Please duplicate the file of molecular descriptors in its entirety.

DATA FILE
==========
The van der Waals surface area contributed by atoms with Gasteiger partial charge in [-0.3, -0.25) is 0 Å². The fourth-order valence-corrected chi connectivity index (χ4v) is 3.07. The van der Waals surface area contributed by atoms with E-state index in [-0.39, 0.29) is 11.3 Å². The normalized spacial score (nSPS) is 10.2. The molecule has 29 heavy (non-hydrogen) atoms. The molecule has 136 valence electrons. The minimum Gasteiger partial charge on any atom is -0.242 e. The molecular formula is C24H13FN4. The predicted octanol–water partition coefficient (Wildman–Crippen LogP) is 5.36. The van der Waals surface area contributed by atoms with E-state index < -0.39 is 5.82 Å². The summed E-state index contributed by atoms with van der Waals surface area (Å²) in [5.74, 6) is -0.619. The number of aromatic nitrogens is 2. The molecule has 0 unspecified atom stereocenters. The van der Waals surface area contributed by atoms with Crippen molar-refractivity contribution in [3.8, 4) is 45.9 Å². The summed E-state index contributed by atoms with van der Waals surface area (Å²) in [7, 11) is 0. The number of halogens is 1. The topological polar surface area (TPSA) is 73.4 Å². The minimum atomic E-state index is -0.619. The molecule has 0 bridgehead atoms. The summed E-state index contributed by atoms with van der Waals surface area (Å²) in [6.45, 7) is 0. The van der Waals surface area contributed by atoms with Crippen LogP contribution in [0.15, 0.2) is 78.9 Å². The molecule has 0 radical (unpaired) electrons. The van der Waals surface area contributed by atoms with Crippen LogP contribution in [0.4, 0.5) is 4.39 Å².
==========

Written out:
The van der Waals surface area contributed by atoms with Gasteiger partial charge in [-0.3, -0.25) is 0 Å². The fourth-order valence-corrected chi connectivity index (χ4v) is 3.07. The van der Waals surface area contributed by atoms with E-state index in [-0.39, 0.29) is 11.3 Å². The normalized spacial score (nSPS) is 10.2. The molecule has 29 heavy (non-hydrogen) atoms. The molecule has 136 valence electrons. The minimum Gasteiger partial charge on any atom is -0.242 e. The molecular formula is C24H13FN4. The predicted octanol–water partition coefficient (Wildman–Crippen LogP) is 5.36. The van der Waals surface area contributed by atoms with E-state index < -0.39 is 5.82 Å². The summed E-state index contributed by atoms with van der Waals surface area (Å²) in [5.74, 6) is -0.619. The number of aromatic nitrogens is 2. The molecule has 0 unspecified atom stereocenters. The van der Waals surface area contributed by atoms with Crippen molar-refractivity contribution in [3.8, 4) is 45.9 Å². The summed E-state index contributed by atoms with van der Waals surface area (Å²) in [7, 11) is 0. The number of halogens is 1. The topological polar surface area (TPSA) is 73.4 Å². The minimum atomic E-state index is -0.619. The molecule has 0 bridgehead atoms. The summed E-state index contributed by atoms with van der Waals surface area (Å²) in [6.45, 7) is 0. The van der Waals surface area contributed by atoms with Crippen LogP contribution in [0.15, 0.2) is 78.9 Å². The molecule has 0 radical (unpaired) electrons. The van der Waals surface area contributed by atoms with Crippen LogP contribution in [0.4, 0.5) is 4.39 Å².